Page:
This review contains spoilers.
So we’ve finally reached the end of Bedlam’s issue-ridden second series, and this finale leaves us with plenty of exciting things to look forward to (should there be a third series), as well as some troublesome things to leave right where they are. Possibly as a reaction to the negative comments the show received this time last year, a lot of questions are answered and plot lines finished, with everything from who Eve is to Warren and Kate’s stories wrapped up quite nicely.
But there’s no nice ribbon and bow to tie everything together, as the show has a nice, juicy cliffhanger to carry it into the future, and the episode was surprisingly confident in how it combined the two elements. Providing the cast return next time and there’s no mass exit to explain away laboriously, we’re left with Ellie, Max, Dan and Keira as a team of four, all deeply involved with Bedlam or the people in it, and all in on the secrets of its corridors.
As with last year’s final episode, there’s a merciful lack of a ‘case of the week’ structure, and Ellie and Max embark on a deeply personal investigation into both of their pasts. We start the episode with Ellie heading for the hills, having had enough drama at Bedlam Heights to last her a lifetime. She makes a good go for the door, too, but her affection for Max overrides any impulse to leave. He’s seeing his deceased father in various creepy ways, and wants Ellie to find out what he wants. Convinced he had something to do with the asylum, despite the fact that he died in an accident 15 years ago, Max’s childlike desperation is endearing, and finally lends some development to his character.
The big bad that’s been haunting the first two series is finally named as Joseph Bell and, from what we know, he’s the worst of the worst from the asylum’s collection of evil bastards. Warren, having been involved in ‘killing’ him back in the day, instantly knows that he was behind Kate’s murder, and doesn’t react too well. Dan and Keira think that Warren has just snapped under pressure and offed his own daughter, and thus refrain from calling the police, which would be far too sensible. As we’re on the subject, what exactly is Keira’s purpose? If she returns next year, I hope we get some personality applied, as right now she’s pretty undefined.
As Max and Ellie find their way into the dark tunnels of Bedlam, truths finally start coming out and it becomes clear that Max’s father was just a ploy to draw Ellie back into Joseph’s clutches. The storyline is beyond creepy, and another instance of needing to call the police, as we’re unsure whether Joseph is a ghost, human, or something else entirely. Ellie discovers that it was her, as Eve, who originally killed her captor, and that Warren helped her escape from the asylum. We also find out, with a passing remark, that she is Jed’s sister, so that leaves the door open for more of his story to crop up.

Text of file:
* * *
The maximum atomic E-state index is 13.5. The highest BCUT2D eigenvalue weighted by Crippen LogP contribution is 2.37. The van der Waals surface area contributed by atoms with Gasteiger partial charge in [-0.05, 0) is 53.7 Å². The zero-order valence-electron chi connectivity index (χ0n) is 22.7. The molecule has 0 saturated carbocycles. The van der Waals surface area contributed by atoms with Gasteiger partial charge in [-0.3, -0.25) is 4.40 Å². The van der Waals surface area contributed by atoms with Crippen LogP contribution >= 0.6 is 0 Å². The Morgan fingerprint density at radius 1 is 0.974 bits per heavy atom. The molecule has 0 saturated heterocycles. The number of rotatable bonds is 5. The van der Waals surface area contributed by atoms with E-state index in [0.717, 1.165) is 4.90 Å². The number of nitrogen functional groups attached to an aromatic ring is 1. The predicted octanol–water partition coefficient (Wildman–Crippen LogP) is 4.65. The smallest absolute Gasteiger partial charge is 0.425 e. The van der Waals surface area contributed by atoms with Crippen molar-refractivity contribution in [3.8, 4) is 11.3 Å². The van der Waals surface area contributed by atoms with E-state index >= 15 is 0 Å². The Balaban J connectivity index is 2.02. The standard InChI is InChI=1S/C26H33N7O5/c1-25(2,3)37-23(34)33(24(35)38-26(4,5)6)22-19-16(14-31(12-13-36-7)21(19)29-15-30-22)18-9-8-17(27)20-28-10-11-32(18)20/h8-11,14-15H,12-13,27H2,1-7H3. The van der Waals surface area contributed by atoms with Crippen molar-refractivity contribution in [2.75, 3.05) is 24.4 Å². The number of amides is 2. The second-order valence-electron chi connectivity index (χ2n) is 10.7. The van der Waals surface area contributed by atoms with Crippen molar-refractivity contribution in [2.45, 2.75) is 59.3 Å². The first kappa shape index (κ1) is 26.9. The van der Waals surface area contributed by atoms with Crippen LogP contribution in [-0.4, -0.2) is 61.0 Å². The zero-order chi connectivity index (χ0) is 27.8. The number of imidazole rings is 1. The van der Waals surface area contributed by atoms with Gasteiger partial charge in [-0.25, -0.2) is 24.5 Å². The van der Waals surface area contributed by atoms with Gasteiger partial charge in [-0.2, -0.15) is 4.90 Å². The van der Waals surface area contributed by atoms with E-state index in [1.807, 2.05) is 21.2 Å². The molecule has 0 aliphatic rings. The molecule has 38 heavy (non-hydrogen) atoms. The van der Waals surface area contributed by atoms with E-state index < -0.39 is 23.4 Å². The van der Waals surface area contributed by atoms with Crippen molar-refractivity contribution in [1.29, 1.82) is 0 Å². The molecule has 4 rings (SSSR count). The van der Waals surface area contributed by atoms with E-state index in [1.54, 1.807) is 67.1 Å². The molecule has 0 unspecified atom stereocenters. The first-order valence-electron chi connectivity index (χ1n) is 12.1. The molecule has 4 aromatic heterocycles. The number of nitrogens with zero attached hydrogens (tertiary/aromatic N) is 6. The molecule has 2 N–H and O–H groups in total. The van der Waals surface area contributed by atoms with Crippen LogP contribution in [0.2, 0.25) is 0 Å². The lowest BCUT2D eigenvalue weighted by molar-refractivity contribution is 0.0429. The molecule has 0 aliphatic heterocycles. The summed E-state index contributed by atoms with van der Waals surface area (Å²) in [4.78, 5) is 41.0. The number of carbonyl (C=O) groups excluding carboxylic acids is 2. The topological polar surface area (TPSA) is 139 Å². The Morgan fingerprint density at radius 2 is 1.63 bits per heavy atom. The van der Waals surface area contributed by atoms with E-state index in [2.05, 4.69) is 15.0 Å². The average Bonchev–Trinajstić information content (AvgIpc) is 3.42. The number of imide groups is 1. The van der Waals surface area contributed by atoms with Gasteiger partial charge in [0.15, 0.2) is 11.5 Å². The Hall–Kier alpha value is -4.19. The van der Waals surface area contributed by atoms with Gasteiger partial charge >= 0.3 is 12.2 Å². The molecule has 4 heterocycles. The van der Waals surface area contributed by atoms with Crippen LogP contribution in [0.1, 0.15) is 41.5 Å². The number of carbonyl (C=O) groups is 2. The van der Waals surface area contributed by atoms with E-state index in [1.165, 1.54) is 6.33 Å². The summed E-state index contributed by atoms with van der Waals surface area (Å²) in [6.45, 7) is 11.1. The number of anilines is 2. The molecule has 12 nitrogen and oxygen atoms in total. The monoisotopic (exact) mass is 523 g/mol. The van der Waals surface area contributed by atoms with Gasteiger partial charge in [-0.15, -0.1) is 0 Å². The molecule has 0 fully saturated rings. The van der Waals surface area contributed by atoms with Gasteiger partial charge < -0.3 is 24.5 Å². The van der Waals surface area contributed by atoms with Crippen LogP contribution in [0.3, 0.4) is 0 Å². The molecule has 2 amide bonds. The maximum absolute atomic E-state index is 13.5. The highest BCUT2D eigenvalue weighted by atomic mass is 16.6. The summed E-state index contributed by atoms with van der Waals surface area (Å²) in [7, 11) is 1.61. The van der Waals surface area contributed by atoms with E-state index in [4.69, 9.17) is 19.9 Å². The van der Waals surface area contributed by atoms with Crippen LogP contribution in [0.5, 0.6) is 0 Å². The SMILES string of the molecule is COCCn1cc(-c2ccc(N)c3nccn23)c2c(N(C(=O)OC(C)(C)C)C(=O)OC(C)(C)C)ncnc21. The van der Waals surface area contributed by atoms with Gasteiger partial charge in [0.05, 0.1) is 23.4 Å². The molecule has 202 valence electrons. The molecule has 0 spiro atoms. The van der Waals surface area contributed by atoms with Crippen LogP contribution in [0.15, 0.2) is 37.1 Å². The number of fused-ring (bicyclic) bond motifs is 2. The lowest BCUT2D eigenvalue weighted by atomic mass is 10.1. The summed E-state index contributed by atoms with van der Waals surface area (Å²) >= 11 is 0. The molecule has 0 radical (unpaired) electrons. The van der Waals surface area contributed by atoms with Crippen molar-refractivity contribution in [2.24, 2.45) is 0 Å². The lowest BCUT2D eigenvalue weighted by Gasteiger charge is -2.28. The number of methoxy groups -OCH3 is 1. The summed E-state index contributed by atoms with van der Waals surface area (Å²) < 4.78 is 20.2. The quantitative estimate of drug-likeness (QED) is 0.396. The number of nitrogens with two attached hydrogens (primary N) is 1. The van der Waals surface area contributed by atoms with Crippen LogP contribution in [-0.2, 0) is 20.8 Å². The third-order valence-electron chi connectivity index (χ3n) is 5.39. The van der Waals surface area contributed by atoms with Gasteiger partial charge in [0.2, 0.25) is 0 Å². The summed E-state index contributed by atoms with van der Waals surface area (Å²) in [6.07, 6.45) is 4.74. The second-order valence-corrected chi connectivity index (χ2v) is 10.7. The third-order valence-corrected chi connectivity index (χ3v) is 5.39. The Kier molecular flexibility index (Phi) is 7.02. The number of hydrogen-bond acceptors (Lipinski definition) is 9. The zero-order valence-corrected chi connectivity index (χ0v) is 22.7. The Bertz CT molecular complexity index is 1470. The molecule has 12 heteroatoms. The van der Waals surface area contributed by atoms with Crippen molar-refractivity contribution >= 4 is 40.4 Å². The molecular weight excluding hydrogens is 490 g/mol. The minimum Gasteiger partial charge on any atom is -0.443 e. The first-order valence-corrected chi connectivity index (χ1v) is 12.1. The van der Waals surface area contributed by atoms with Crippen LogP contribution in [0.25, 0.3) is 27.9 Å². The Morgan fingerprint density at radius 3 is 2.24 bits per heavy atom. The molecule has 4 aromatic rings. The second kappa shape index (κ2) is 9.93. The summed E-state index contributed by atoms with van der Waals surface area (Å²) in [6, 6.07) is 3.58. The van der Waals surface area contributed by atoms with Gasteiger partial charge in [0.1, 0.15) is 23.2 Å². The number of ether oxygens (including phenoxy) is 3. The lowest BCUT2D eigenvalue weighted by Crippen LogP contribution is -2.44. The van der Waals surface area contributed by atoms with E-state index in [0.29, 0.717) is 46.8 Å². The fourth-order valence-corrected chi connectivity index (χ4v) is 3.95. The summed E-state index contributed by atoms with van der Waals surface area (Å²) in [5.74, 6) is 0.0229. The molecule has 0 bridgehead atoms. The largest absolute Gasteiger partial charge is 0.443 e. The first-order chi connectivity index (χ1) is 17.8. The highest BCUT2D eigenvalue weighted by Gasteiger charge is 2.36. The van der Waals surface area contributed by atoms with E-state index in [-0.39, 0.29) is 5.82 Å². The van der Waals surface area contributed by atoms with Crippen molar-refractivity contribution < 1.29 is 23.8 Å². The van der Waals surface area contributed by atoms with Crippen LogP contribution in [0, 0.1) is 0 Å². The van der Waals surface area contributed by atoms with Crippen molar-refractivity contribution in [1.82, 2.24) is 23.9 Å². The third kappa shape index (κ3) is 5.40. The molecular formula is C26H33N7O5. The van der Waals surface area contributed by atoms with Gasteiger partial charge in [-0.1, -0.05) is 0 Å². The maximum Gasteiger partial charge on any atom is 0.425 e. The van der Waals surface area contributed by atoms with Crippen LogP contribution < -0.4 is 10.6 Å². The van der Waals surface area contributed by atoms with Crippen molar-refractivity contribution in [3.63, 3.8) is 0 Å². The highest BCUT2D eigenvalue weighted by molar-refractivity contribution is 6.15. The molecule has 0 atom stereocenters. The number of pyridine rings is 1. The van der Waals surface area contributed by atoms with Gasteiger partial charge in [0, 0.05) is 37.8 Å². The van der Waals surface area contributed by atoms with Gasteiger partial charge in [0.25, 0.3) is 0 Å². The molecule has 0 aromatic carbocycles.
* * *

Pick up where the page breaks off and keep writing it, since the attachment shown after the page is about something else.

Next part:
Leaving Warren to wrap things up after escaping for a second time, Ellie, Max and the others are shocked to find him being wheeled out by the paramedics instead of Joseph. Holding a suicide note he wrote earlier, outsiders won’t suspect any foul play, but the remaining group of four know better. It’s an interesting way to leave things, and a neat way to get rid of the last remaining series one character, and the dynamic between the characters apparent in the last scene is a promising indication of what could be should the show return. A major problem this year, in my opinion, was the lack of camaraderie between characters, a departure from the first group, and that can easily be remedied at this point.
The biggest cliffhanger, however, was Ellie’s somehow not aborted baby, which annoys me no end. This foetus has played with my emotions this year, from joy that a female character can have casual sex without dire consequences, to crushing disappointment that this wasn’t the case, to confusion and relief when she announced her choice to abort. Now, it looks as if the abortion either didn’t ‘take’, or this is a brand new baby brought on by her subsequent ordeal. If Joseph was her father, then this is beyond weird, and very unlikely. That means that it’s Dan’s child, which re-evokes the love triangle that’s been pestering too much of this series.
There have been many things about Bedlam series two that I’ve enjoyed, but it was also a series that, while remedying many of the flaws of its presiding run, also added more onto the heap. Lacy Turner is a talented actress doing her best with a difficult character, and in the end, that’s all the actors can really do. There’s a lot to love about Bedlam as a concept, and sometimes it hits the notes just right, but it’s also fatally inconsistent. As a fan, I can see how easily these problems could be overcome, and this finale seems to know it too. If it should return, let’s hope it returns at its best.
Read our review of last week’s episode, here.
Follow our Twitter feed for faster news and bad jokes right here. And be our Facebook chum here.